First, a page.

Cyber criminals will hide among your plethora of virtual gift cards or e-season greeting emails and trick victim’s into believing their email is just another one to open. All they need to know is the company you work at, so they can claim to be from there, or a name of one of your friends. Then, voila, you receive a fun email from a colleague, open it to receive a fun message, and your network is infected by malware. 

What to do

We don’t want to take out all the fun of the holiday season, as some friends will legitimately send e-gift cards or Christmas cards through email. Before clicking on an email that is sent to you, check if you know the sender. Hover over the sender to check the domain of the email and see if it matches your organization or the organization it is claiming to come from. 

Before clicking on any links, or fully opening the email, you can send a Thank You note to the “sender” through another form of communication. This way you can get confirmation that it was from them before moving forward. 

Counterfeit gift cards

What happens

Scammers create fake websites that advertise irresistible deals on gift cards for popular stores – think paying $50 for a $100 gift card to Best Buy. The scammers will typically portray urgency by claiming that the deals will only go on for so long and need to be purchased immediately. 

Victims who fall for this scam will give their financial information, have the money removed from their account, and never receive access to the gift card. This leaves them with less money, but also vulnerable to further attacks with their financial information now revealed. 

What to do

To avoid falling victim to this scam, always purchase gift cards directly from the official website of the retailer or trusted authorized sellers. Deals that seem too good to be true often are, so exercise caution and validate the legitimacy of the source. A gift card will never be sold for less than it’s worth. 

Charity scams

What happens

As mentioned in our Black Friday scams blog, cyber criminals will prey on generosity during this “giving” season. They will lure people into donating to fake charities by reaching out to them through phone calls, emails, or text messages.  Over the call, they’ll play into people’s emotions by using storytelling and social engineering claiming to be a fake charity looking for donations. They’ll then ask for the victim’s card information in order to obtain access to their banking.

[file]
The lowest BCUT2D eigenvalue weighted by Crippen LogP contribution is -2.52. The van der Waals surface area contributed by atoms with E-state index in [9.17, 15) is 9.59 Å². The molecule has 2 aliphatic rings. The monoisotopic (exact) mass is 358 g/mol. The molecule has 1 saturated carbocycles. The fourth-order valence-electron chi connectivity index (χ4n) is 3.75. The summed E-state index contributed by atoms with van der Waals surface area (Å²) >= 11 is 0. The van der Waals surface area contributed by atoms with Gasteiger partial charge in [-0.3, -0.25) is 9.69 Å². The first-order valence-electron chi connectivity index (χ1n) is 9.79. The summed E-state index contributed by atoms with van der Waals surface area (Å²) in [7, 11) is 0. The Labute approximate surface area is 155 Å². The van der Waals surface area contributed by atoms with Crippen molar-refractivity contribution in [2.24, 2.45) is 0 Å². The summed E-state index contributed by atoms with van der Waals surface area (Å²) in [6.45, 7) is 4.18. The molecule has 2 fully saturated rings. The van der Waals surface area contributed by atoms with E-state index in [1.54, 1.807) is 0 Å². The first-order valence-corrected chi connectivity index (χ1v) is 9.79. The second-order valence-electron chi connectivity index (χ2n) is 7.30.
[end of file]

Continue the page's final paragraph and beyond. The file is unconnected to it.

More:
What to do

In the event that you find yourself on a phone call with a charity and feel compelled to donate, politely ask for the name of the organization, express your intention to contribute at your convenience, and end the call. Afterwards, conduct your own research to verify the legitimacy of the charity and to explore safer alternatives for making a donation.

Even better, begin the donation process on your own. Visit an organization of your choice’s official website or physical locations to learn more about how you can donate. Donating physical items or offering your time as a volunteer are both excellent ways to support a cause without divulging your financial information over the phone.

While the holiday season brings warmth and joy, it’s crucial to remain vigilant against cyber security threats. By being aware of common scams and adopting cautious online practices, you can protect yourself and your loved ones from falling prey to cybercriminals. This season, let’s celebrate safely and securely, ensuring that the only surprises we encounter are the ones wrapped in festive paper.


Scott Wright is CEO of Click Armor, the gamified simulation platform that helps businesses avoid breaches by engaging employees to improve their proficiency in making decisions for cyber security risk and corporate compliance. He has over 20 years of cyber security coaching experience and was creator of the Honey Stick Project for Smartphones as a demonstration in measuring human vulnerabilities.